The defining characteristic of China’s innovation policy is a focus on “indigenous innovation” to redress its weak record of firm-level innovation in technologies that address China’s fundamental development needs. Specifically, the plan calls for utilizing science and technology to lead future economic growth, especially in energy, water and resource utilization, environment protection, and public health. The plan also calls for ‘leapfrogging’ to research frontiers in key scientific disciplines, such biotechnology and nanotechnology.

China’s effort to strengthen its innovation capacity should not come as a surprise. It is part and parcel of intensified technology-centered competition on a global scale. Like the U.S., China has no choice but to participate in a global “innovation arms race” in which no country dares to fall behind the others in the creation new products and processes.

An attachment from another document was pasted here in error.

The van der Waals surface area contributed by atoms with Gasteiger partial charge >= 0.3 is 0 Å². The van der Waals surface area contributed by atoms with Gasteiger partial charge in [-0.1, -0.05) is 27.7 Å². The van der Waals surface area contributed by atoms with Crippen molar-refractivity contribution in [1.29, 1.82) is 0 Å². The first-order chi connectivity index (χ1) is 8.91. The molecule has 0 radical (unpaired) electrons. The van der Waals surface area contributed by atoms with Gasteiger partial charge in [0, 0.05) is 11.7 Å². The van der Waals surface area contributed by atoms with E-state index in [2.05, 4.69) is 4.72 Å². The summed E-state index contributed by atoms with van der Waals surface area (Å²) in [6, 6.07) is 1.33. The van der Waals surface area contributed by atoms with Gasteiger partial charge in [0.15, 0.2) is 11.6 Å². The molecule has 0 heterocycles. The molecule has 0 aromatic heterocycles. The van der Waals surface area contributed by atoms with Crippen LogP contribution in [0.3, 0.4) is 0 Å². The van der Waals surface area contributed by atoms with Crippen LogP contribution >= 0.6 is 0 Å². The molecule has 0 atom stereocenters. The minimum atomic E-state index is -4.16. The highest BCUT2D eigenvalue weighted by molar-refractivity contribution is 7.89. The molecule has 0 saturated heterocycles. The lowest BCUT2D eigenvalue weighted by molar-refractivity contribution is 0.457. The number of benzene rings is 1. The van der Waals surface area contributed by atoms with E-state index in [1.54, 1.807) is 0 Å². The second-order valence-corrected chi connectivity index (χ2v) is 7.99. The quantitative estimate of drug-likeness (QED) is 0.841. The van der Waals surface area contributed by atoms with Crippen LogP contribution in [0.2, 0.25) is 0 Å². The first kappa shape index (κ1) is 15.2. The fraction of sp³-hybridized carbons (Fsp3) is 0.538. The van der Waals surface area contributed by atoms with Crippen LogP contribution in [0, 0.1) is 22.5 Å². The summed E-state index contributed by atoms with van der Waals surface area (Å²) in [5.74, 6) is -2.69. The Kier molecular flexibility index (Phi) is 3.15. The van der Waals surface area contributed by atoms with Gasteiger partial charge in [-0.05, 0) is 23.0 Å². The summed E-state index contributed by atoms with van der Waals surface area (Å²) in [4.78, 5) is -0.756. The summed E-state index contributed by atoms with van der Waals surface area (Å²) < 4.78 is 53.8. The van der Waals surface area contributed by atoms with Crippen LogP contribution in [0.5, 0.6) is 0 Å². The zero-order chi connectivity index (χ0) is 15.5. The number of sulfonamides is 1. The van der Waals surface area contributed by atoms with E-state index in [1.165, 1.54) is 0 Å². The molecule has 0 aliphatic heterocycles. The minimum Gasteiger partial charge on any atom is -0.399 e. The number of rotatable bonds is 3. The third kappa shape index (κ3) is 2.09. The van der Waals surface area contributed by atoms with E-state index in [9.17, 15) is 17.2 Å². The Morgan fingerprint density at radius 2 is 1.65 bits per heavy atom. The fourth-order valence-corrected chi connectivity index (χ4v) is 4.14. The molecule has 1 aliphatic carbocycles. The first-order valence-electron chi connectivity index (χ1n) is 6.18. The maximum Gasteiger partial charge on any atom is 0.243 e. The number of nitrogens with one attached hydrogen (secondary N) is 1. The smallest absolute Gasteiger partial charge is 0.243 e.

Furthermore, innovation policy nearly everywhere has been tarred with a protectionist brush, as demonstrated by persistent trade conflicts between the U.S. and the EU in such industries as telecommunications, aerospace, defense and life science. What distinguishes China is that the implementation of its innovation policy is still shaped by the legacy of the centrally planned economy.

An analysis of China’s recent policy initiatives and its response to foreign complaints shows signs of gradual, if uneven, progress toward greater pragmatism and less market regulation. While technology-related trade conflicts will continue, it may now be possible to transform technology-centered competition between both countries into a positive-sum game that benefits both sides.

However, this requires that policies go beyond trade conflicts and address long-term strategic issues. To take advantage of the opportunities offered by China’s innovation push, the U.S. government and private sector need to join forces to develop a national strategy that will enhance innovative capacity and create quality jobs in research, product development and engineering.

Dieter Ernst is a Senior Research Fellow in Economics at the East-West Center in Honolulu. He can be reached at [email protected]. Dr. Ernst will further explore the subject of this commentary in a forthcoming AsiaPacific Issues policy brief.